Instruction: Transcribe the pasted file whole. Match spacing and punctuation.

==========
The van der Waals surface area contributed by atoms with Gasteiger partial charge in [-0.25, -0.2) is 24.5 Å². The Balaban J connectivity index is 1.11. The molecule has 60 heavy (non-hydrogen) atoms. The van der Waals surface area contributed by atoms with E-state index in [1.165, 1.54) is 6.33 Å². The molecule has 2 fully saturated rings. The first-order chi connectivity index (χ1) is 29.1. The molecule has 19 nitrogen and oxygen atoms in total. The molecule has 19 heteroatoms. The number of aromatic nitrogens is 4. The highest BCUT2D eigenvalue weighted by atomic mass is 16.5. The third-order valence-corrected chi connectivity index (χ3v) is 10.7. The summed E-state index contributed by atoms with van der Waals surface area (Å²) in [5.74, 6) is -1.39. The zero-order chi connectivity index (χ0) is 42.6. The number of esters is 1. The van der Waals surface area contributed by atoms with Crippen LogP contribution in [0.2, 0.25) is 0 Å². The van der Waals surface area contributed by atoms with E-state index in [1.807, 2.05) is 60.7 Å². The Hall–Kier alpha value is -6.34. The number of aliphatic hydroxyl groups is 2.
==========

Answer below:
The van der Waals surface area contributed by atoms with Gasteiger partial charge in [-0.25, -0.2) is 24.5 Å². The Balaban J connectivity index is 1.11. The molecule has 60 heavy (non-hydrogen) atoms. The van der Waals surface area contributed by atoms with E-state index in [1.165, 1.54) is 6.33 Å². The molecule has 2 fully saturated rings. The first-order chi connectivity index (χ1) is 29.1. The molecule has 19 nitrogen and oxygen atoms in total. The molecule has 19 heteroatoms. The number of aromatic nitrogens is 4. The highest BCUT2D eigenvalue weighted by atomic mass is 16.5. The third-order valence-corrected chi connectivity index (χ3v) is 10.7. The summed E-state index contributed by atoms with van der Waals surface area (Å²) in [5.74, 6) is -1.39. The zero-order chi connectivity index (χ0) is 42.6. The number of esters is 1. The van der Waals surface area contributed by atoms with Crippen LogP contribution in [0.2, 0.25) is 0 Å². The van der Waals surface area contributed by atoms with E-state index in [1.807, 2.05) is 60.7 Å². The Hall–Kier alpha value is -6.34. The number of aliphatic hydroxyl groups is 2.